Instrument Development Trends Among IVD & Life Science Manufacturers

Recent industry discussions have pointed to increased utilization of agile methodologies for in vitro diagnostics (IVD) instrument development, with a number of IVD product developers indicating that they were in the early stages of transitioning from traditional product development methods to more of an agile approach. However, there had not been a formalized study exploring the degree to which this was the case.

Having adopted agile methodologies for IVD instrument development projects and seeing positive results, Invetech was interested in assessing the degree to which the IVD industry as a whole has begun to embrace agile beyond the software team.

Working with Hanover Research, a global research and analytics firm, a blinded survey was administered to diagnostics and life science instrument developers to investigate the adoption and usage of agile methodologies at these companies, as well as some of the associated challenges and benefits. The survey was distributed by the American Association for Clinical Chemistry (AACC), generating a total of 90 qualified industry responses.

Below is an executive summary of the key findings from the survey to serve as a reference for IVD manufacturers to benchmark agile adoption.

Download the full benchmarking report for a compilation of all the survey findings.

Agile is gradually making inroads in IVD

Though more than a third of respondents (37 percent) reported using more traditional sequential development approaches for instrument development (e.g., stage-gate or waterfall methods), agile is making inroads with 40 percent of the survey participants using iterative development approaches (e.g., agile, speed design review (SDR) or concurrent engineering) either exclusively or in some hybrid form along with sequential development. Hybrid development processes (22 percent) slightly exceeded dedicated use (18 percent) of agile processes.

Interestingly, 19 percent of the survey participants reported currently having no formal process for product development, while four percent cited using other methodologies.

Agile methodologies being utilized

Rapid prototyping and customer-centered design were the two most commonly reported agile practices adopted, noted by 54 percent and 50 percent of respondents currently using agile, respectively. Visual management and short development cycles were also reported as being utilized, each cited by 38 percent of those agile users. Co-location of all team members had only been incorporated as part of agile methodology adoption by 31 percent of participants currently using agile.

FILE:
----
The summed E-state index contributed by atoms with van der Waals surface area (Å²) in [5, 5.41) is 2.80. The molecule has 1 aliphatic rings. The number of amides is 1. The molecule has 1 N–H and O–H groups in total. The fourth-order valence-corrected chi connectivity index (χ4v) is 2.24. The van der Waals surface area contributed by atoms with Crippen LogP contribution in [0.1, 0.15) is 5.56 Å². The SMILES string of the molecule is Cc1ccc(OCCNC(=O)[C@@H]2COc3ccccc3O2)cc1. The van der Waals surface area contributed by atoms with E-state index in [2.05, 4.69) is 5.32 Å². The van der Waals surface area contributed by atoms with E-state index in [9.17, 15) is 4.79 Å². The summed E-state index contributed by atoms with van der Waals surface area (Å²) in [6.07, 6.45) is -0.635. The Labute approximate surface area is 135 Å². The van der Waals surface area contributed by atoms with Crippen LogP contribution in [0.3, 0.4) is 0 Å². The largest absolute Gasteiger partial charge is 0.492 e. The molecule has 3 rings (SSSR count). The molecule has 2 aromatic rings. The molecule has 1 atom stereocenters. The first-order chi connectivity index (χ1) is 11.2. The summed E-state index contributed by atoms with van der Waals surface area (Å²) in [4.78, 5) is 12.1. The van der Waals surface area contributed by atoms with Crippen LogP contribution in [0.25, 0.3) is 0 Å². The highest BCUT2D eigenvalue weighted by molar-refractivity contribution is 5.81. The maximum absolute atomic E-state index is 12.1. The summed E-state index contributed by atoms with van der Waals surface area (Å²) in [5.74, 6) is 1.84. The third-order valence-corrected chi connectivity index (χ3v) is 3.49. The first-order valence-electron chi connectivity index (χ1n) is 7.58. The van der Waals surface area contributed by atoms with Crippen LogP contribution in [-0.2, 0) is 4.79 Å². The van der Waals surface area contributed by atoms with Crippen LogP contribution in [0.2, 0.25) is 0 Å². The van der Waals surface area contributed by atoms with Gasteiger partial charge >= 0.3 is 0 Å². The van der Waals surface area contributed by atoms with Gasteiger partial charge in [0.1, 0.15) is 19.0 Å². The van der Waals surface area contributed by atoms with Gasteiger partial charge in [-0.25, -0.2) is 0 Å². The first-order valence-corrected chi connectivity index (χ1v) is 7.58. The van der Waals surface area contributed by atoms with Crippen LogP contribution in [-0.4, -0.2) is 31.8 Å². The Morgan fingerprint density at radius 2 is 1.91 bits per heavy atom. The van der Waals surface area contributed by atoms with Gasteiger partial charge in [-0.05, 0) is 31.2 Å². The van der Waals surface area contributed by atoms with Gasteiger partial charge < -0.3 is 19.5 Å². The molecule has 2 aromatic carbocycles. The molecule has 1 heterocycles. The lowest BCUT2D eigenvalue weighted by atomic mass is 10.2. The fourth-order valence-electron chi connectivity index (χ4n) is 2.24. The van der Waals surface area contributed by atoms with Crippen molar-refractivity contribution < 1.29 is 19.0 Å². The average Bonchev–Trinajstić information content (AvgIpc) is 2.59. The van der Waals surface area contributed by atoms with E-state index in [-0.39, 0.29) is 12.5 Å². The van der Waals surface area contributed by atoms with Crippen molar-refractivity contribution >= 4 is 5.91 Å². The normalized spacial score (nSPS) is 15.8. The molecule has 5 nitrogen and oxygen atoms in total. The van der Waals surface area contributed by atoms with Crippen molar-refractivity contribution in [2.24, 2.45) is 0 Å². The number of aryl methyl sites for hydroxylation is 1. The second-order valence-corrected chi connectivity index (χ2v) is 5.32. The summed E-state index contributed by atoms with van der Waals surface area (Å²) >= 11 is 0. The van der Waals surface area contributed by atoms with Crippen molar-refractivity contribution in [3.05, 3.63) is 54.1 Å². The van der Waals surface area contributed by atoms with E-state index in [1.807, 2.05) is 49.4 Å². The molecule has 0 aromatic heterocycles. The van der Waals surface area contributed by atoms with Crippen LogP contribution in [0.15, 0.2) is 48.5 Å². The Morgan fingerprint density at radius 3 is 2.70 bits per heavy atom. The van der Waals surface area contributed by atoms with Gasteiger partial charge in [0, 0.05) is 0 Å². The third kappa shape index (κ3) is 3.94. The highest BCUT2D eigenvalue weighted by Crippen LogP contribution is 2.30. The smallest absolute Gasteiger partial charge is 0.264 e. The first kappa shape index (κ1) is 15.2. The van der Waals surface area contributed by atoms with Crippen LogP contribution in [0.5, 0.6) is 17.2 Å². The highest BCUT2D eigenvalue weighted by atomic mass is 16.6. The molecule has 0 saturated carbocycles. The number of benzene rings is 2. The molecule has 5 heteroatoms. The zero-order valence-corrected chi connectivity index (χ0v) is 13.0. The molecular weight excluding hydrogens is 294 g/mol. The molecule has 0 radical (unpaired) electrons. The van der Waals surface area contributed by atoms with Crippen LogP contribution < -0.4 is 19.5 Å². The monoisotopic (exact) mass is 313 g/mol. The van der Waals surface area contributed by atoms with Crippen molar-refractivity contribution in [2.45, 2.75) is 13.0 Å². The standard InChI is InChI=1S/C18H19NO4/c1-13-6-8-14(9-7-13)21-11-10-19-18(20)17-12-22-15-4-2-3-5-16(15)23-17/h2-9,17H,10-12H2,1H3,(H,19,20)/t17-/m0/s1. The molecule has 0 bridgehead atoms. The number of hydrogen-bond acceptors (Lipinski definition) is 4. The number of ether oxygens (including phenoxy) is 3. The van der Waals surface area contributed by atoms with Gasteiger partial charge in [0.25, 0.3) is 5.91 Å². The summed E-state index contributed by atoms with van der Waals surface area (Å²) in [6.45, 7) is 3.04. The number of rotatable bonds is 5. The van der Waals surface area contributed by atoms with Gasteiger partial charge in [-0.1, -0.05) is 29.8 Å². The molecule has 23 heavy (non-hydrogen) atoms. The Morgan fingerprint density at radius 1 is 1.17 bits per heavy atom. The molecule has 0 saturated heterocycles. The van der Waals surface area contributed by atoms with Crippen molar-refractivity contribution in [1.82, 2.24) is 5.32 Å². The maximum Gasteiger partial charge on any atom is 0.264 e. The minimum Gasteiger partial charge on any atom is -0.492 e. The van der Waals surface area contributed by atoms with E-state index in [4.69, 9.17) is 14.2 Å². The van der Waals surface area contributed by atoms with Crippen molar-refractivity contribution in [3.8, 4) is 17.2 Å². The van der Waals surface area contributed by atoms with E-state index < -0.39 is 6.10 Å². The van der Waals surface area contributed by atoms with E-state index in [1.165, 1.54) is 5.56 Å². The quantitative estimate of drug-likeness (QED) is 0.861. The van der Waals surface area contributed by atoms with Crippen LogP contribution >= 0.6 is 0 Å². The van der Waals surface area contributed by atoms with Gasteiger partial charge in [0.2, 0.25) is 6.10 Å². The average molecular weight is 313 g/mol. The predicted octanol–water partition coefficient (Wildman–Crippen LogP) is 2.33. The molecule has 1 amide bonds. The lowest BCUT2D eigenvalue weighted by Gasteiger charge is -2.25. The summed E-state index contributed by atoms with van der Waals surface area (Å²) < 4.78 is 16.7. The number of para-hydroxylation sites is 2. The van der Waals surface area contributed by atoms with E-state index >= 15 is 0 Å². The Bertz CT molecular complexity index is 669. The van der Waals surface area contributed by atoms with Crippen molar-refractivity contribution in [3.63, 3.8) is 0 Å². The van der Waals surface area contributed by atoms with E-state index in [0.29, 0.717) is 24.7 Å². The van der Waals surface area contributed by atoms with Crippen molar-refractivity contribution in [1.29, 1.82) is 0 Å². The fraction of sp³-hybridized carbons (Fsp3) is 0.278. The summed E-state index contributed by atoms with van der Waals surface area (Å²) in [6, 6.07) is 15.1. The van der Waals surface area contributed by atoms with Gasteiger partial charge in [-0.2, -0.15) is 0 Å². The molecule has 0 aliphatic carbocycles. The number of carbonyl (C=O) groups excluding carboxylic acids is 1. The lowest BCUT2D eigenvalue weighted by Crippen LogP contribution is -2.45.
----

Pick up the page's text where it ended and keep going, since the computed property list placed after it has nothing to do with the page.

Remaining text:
Benefits of agile adoption for IVD

The top benefits reported among respondents using agile included: increased project transparency and visibility for management and within the team, improved team collaboration and communication, increased ability to manage changing priorities, and improved team productivity. Those benefits were mostly aligned with the anticipated benefits for those considering agile adoption with the exception of improved product quality. Given the length of IVD product development cycles and that the adoption of agile was cited as a fairly recent initiative for most respondents (50 percent reported using agile for less than two years), more time may be required for realization of this particular benefit.

Key success factors in agile introduction

Ensuring Stakeholder InclusionBy far the most significant contributing factor in successful agile adoption was ensuring stakeholder inclusion from the very start of the process, cited by 54 percent of respondents currently using agile methods. The second most frequently cited key success factor was co-locating team members (31 percent). Identifying a leader, using visual management, and starting with smaller projects were also noted as contributing to agile success, each cited by 19 percent.

Overcoming barriers to adoption

Of the respondents having gone through the transition and currently using agile methods, general organizational resistance to change (38 percent) and lack of internal agile expertise (35 percent) were the two most frequently cited barriers to overcome. Those same barriers were also among the top reasons cited by those not considering an alternative instrument development process at this time.

Measuring agile success for IVD

On-time delivery (58 percent) and product quality (54 percent) were the two most frequently cited metrics used by respondents to measure the success of instrument development programs using agile methodologies. Team productivity and business value were also considered important success metrics, each cited by 35 percent of survey participants.